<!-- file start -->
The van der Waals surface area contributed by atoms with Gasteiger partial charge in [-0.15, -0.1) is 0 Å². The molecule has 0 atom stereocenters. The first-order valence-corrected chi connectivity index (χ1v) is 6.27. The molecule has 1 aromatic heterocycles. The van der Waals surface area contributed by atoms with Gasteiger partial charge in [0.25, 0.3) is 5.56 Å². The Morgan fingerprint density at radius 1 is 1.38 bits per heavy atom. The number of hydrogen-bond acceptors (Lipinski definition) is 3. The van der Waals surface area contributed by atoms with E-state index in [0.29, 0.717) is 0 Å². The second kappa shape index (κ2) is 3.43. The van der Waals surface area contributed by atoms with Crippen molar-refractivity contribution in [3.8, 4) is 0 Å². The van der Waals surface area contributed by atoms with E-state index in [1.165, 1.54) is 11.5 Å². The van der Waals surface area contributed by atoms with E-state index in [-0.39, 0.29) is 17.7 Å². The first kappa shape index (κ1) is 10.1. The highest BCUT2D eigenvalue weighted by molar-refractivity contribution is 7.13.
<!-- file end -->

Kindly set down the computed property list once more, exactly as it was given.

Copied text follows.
The van der Waals surface area contributed by atoms with Gasteiger partial charge in [-0.15, -0.1) is 0 Å². The molecule has 0 atom stereocenters. The first-order valence-corrected chi connectivity index (χ1v) is 6.27. The molecule has 1 aromatic heterocycles. The van der Waals surface area contributed by atoms with Gasteiger partial charge in [0.25, 0.3) is 5.56 Å². The Morgan fingerprint density at radius 1 is 1.38 bits per heavy atom. The number of hydrogen-bond acceptors (Lipinski definition) is 3. The van der Waals surface area contributed by atoms with E-state index in [0.29, 0.717) is 0 Å². The second kappa shape index (κ2) is 3.43. The van der Waals surface area contributed by atoms with Crippen molar-refractivity contribution in [3.8, 4) is 0 Å². The van der Waals surface area contributed by atoms with E-state index in [1.165, 1.54) is 11.5 Å². The van der Waals surface area contributed by atoms with E-state index in [-0.39, 0.29) is 17.7 Å². The first kappa shape index (κ1) is 10.1. The highest BCUT2D eigenvalue weighted by molar-refractivity contribution is 7.13.